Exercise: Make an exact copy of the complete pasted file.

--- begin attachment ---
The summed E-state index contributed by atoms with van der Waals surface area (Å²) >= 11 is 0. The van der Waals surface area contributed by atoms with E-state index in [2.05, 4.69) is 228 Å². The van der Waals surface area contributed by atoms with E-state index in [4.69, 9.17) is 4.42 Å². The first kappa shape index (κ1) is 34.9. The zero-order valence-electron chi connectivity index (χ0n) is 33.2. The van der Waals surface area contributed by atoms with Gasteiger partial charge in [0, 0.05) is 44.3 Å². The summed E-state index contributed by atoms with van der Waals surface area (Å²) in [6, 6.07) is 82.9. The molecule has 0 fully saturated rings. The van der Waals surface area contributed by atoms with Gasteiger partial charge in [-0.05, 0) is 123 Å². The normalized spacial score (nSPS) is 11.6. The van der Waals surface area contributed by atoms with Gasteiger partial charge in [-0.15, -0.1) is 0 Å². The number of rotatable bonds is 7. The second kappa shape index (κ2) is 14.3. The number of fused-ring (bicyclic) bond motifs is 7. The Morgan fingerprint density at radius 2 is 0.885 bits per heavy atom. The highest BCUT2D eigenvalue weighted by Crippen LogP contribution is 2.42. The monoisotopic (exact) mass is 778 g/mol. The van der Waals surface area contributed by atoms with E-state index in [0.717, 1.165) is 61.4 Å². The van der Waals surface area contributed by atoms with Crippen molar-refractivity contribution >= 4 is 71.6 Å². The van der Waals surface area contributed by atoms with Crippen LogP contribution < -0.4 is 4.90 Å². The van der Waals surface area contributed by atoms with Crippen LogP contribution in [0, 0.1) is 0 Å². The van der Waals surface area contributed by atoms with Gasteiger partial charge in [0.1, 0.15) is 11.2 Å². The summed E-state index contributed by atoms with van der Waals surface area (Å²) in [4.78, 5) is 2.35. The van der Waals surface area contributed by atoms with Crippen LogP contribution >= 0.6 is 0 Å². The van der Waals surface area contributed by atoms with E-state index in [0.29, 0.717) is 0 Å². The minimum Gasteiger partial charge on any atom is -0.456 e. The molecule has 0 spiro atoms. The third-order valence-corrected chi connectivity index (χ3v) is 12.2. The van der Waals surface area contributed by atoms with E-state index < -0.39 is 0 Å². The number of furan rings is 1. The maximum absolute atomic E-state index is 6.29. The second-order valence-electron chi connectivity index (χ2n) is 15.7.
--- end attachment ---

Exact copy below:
The summed E-state index contributed by atoms with van der Waals surface area (Å²) >= 11 is 0. The van der Waals surface area contributed by atoms with E-state index in [2.05, 4.69) is 228 Å². The van der Waals surface area contributed by atoms with E-state index in [4.69, 9.17) is 4.42 Å². The first kappa shape index (κ1) is 34.9. The zero-order valence-electron chi connectivity index (χ0n) is 33.2. The van der Waals surface area contributed by atoms with Gasteiger partial charge in [0, 0.05) is 44.3 Å². The summed E-state index contributed by atoms with van der Waals surface area (Å²) in [6, 6.07) is 82.9. The molecule has 0 fully saturated rings. The van der Waals surface area contributed by atoms with Gasteiger partial charge in [-0.05, 0) is 123 Å². The normalized spacial score (nSPS) is 11.6. The van der Waals surface area contributed by atoms with Gasteiger partial charge in [-0.15, -0.1) is 0 Å². The number of rotatable bonds is 7. The second kappa shape index (κ2) is 14.3. The number of fused-ring (bicyclic) bond motifs is 7. The Morgan fingerprint density at radius 2 is 0.885 bits per heavy atom. The highest BCUT2D eigenvalue weighted by Crippen LogP contribution is 2.42. The monoisotopic (exact) mass is 778 g/mol. The van der Waals surface area contributed by atoms with E-state index in [0.717, 1.165) is 61.4 Å². The van der Waals surface area contributed by atoms with Crippen molar-refractivity contribution >= 4 is 71.6 Å². The van der Waals surface area contributed by atoms with Crippen LogP contribution < -0.4 is 4.90 Å². The van der Waals surface area contributed by atoms with Crippen LogP contribution in [0, 0.1) is 0 Å². The van der Waals surface area contributed by atoms with Gasteiger partial charge in [0.1, 0.15) is 11.2 Å². The summed E-state index contributed by atoms with van der Waals surface area (Å²) in [4.78, 5) is 2.35. The van der Waals surface area contributed by atoms with Crippen LogP contribution >= 0.6 is 0 Å². The van der Waals surface area contributed by atoms with E-state index in [0.29, 0.717) is 0 Å². The minimum Gasteiger partial charge on any atom is -0.456 e. The molecule has 0 spiro atoms. The third-order valence-corrected chi connectivity index (χ3v) is 12.2. The van der Waals surface area contributed by atoms with E-state index < -0.39 is 0 Å². The number of furan rings is 1. The maximum absolute atomic E-state index is 6.29. The second-order valence-electron chi connectivity index (χ2n) is 15.7.